Nil rate band (NRB) is the threshold amount up to which inheritance tax (IHT) cannot be imposed. Residence nil rate band is the fees imposed on top of (NRB). It can be imposed on the home left behind if it is not a residential home. It is possible to transfer NRB from one person to the other given that they were either spouses or they were in a civil partnership. To get more help you can contact solicitors, a tax adviser or a trust and estate practitioner. They will offer you informed advice to help you with proper planning for your benefit. They will charge you convenient fees for all the services rendered.
This is where a NRBT can help upon the death of a spouse:
A couple should prepare mirror wills so, at the first spouse’s death, their will stipulates that a proportion of their Inheritance Tax zero tax rate allowance is put into a discretionary trust. Beneficiaries of the trust are listed and should include the living spouse. Thus, the trustees use the capital or income to provide for the living spouse. Click here to see more about our FAQ!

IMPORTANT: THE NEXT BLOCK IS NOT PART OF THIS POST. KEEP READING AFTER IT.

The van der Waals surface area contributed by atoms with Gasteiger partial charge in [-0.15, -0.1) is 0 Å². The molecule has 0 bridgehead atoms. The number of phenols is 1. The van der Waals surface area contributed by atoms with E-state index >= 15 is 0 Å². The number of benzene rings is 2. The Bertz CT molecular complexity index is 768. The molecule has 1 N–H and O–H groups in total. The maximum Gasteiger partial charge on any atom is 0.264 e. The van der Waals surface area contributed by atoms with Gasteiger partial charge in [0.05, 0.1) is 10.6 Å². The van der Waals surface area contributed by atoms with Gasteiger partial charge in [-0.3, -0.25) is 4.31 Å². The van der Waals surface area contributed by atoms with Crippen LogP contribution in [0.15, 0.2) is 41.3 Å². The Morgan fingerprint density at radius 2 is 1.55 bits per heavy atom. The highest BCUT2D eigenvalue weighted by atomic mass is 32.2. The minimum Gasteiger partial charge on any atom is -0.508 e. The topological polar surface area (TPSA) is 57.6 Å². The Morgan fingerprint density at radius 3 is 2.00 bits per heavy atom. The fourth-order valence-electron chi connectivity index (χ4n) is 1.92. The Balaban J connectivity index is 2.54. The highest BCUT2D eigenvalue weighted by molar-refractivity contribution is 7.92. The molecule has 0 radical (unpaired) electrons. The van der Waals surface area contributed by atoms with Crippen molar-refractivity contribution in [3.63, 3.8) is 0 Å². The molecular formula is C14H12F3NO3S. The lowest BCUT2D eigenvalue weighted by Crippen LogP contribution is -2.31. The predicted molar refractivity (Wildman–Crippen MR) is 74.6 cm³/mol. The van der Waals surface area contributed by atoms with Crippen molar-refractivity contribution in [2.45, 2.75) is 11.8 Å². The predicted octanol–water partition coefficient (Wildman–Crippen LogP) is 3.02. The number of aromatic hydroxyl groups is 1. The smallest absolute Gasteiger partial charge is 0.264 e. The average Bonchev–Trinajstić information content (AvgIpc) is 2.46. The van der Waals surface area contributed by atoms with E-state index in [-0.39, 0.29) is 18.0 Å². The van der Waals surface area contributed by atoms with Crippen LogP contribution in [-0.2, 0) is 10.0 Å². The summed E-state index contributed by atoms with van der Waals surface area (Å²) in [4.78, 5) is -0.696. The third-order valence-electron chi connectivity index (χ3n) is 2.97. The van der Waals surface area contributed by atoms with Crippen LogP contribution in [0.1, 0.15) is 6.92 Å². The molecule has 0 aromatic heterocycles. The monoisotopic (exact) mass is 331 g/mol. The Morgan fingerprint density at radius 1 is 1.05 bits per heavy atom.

If the living spouse doesn’t need the bequeathed funds in the trust, then the money could alternatively be bequeathed to their children. The Trust will be ended/closed by the Trustees, usually when the other spouse dies, and any remaining funds and assets pass to the couple’s children/grandchildren. Hence the full use of both spouse’s Inheritance Tax zero rate provision is made with such a will arrangement, and the living spouse has been able to make use of any capital/assets held in the trust: i.e. their entire joint estates. Other benefits of such an arrangement include asset protection from business creditors or divorce settlements, and trust assets aren’t part of means testing should your spouse need nursing home care.